A collaborative team at the NYU Tandon School of Engineering and the Max Planck Institute for Intelligent Systems (MPI-IS) in Tübingen and Stuttgart, Germany, have developed a low-cost, easy-to-build quadruped robot called Solo 8 for use in small labs, teaching institutions, and startups.
Solo 8 is designed to be modified and upgraded to help make robot research and pedagogy more accessible to different institutions working with limited budgets. Though the robot is a low cost, its torque-controlled motors and actuated joint allows it to act like its more expensive brethren. For instance, Solo 8 can jump, walk-in various directions, and recover its orientation, posture, and stability after being overturned.
To keep costs low, all the components can either be bought in a shop or 3D printed. The construction files are available online for free under the BSD 3-clause license. The robot is also relatively light. Solo 8 weighs a little over 2 kilograms; most quadruped robots are heavier and more difficult to handle in a research environment. Solo 8’s low weight makes it easier to be handled and transported.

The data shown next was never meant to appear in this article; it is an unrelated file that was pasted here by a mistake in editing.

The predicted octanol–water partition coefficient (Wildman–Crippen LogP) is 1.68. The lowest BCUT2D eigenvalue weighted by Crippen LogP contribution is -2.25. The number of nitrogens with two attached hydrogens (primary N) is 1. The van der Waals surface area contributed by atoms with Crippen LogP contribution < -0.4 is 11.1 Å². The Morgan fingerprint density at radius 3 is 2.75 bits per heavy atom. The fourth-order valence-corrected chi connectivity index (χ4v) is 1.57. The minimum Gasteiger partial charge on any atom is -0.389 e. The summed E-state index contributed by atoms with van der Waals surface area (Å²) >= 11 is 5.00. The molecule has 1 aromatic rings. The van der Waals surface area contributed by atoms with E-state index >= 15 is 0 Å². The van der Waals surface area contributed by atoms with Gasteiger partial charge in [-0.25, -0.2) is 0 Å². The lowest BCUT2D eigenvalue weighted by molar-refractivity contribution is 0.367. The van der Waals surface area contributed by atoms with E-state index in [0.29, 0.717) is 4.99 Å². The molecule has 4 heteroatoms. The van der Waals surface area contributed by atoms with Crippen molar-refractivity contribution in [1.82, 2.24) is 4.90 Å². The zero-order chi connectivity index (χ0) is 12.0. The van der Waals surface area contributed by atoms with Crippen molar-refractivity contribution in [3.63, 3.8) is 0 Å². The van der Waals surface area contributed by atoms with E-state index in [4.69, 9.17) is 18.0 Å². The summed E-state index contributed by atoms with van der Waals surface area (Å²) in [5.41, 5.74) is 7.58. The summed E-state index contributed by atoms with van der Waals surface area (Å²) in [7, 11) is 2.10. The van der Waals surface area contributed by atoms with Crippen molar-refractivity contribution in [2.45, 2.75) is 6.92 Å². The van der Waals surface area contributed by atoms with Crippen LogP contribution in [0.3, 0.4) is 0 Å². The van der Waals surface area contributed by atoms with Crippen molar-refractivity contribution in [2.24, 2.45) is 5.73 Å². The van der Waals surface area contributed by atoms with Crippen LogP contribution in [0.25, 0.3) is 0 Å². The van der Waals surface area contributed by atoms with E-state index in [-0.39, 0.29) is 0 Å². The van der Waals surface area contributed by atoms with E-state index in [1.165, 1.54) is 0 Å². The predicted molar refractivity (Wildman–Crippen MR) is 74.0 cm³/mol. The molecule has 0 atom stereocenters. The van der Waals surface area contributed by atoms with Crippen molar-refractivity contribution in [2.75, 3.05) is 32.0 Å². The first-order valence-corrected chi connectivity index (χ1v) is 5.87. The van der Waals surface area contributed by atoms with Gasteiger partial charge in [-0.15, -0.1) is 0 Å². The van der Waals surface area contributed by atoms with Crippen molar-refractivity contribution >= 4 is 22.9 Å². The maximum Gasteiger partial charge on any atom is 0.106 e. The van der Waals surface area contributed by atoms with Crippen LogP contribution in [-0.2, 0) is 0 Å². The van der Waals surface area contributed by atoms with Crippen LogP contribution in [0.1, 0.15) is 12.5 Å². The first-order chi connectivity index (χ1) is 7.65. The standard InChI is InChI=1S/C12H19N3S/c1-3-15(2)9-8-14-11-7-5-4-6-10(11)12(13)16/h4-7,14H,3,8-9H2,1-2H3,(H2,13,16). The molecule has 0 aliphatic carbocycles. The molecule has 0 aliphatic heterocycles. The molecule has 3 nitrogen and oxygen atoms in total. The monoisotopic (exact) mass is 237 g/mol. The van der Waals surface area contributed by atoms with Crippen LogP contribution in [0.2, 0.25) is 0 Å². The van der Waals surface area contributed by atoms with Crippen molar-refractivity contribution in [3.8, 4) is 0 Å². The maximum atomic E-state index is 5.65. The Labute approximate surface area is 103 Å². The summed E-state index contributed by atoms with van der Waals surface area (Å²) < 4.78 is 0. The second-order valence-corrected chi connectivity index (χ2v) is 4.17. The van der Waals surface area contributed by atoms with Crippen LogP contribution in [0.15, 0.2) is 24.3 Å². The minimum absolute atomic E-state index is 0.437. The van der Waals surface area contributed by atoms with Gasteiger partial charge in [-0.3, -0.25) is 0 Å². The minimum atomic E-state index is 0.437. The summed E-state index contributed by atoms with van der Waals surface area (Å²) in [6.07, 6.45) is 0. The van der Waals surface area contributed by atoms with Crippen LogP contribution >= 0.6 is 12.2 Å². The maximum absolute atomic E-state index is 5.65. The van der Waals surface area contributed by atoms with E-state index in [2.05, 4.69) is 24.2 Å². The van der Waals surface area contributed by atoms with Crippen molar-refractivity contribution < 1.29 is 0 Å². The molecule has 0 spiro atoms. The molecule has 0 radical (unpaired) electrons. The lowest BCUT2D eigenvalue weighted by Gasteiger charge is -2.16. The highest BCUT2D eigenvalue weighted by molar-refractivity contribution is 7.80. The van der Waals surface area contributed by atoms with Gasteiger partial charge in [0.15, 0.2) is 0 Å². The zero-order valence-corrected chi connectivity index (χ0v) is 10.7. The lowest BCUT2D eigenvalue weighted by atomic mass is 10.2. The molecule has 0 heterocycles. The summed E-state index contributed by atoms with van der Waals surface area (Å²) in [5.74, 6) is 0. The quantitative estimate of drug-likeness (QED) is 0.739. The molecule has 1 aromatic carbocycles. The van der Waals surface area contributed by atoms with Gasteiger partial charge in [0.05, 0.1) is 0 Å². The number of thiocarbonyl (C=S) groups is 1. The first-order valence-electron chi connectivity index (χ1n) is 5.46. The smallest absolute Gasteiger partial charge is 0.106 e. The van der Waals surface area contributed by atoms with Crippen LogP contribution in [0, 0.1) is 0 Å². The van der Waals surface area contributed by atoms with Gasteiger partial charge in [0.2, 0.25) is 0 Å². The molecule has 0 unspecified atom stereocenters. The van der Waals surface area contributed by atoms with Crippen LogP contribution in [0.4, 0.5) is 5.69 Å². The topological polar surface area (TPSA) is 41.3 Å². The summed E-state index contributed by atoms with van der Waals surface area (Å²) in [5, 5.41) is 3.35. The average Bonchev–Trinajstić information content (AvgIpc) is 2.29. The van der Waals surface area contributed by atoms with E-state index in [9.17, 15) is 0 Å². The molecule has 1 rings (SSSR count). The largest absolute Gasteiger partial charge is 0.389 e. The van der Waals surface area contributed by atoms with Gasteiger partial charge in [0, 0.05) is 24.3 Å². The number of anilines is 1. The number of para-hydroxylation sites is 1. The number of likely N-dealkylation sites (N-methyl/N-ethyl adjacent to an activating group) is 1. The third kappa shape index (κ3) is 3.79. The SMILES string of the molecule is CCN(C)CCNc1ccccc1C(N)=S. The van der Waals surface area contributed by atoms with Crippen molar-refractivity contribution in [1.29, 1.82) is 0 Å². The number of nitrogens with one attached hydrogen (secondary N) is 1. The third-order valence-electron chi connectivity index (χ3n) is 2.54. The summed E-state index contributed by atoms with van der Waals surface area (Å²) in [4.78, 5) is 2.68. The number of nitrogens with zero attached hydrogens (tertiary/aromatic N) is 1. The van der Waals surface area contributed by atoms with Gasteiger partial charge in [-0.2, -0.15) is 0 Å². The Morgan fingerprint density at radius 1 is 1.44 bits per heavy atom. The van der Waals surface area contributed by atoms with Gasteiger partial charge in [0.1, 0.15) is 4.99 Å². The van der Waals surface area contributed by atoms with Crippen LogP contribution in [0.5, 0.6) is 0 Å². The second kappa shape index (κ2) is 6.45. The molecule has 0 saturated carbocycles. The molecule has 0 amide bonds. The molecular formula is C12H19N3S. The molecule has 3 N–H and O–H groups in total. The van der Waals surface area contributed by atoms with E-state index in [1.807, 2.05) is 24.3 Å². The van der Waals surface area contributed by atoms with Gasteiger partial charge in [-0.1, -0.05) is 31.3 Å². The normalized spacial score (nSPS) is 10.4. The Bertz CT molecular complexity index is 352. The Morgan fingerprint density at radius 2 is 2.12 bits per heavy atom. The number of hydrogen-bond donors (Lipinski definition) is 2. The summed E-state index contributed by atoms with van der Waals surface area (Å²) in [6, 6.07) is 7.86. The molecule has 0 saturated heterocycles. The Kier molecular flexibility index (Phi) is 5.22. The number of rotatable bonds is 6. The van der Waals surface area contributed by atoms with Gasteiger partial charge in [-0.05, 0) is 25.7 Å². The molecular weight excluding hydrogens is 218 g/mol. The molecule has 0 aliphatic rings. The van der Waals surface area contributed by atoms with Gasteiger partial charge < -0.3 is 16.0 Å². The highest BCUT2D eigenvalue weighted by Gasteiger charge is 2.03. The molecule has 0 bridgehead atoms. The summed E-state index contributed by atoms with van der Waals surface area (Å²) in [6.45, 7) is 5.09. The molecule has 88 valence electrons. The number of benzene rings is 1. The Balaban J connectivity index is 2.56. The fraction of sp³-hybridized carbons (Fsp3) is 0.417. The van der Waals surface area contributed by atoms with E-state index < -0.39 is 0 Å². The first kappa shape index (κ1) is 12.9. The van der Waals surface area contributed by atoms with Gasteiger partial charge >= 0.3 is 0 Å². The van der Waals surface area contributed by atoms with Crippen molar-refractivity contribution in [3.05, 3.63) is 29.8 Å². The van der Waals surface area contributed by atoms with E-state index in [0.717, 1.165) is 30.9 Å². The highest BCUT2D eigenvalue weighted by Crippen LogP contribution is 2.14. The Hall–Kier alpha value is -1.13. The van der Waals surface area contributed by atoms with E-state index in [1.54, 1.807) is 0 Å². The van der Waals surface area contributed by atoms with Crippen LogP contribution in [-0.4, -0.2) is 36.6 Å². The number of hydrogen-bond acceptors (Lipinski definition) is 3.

Solo 8 opens up many research possibilities including the exploration of animal-based limb movements and movements over different surfaces, dynamic locomotion including parkour-style movement, which few robots can do, manipulation of the environment like opening doors, reinforcement learning for complex and dynamic behaviors, and integration of robots with advanced communications technology.
“Now, any lab worldwide can go online, download the files and print the parts, and buy the remaining components from the catalog,” explains research leader Alexander Badri-Spröwitz. “And everybody can add extra features, within a few extra weeks. Done — you've got yourself a world-class robot."
Many universities have already approached the team about using robots as a research platform. And one team in France has already developed an electronic board to communicate with Solo 8 via WiFi. Solo 8’s estimated price is a few thousand Euros; similar robots cost upwards of $50,000. Meanwhile, the team has already built a new version of the robot that’s currently being tested.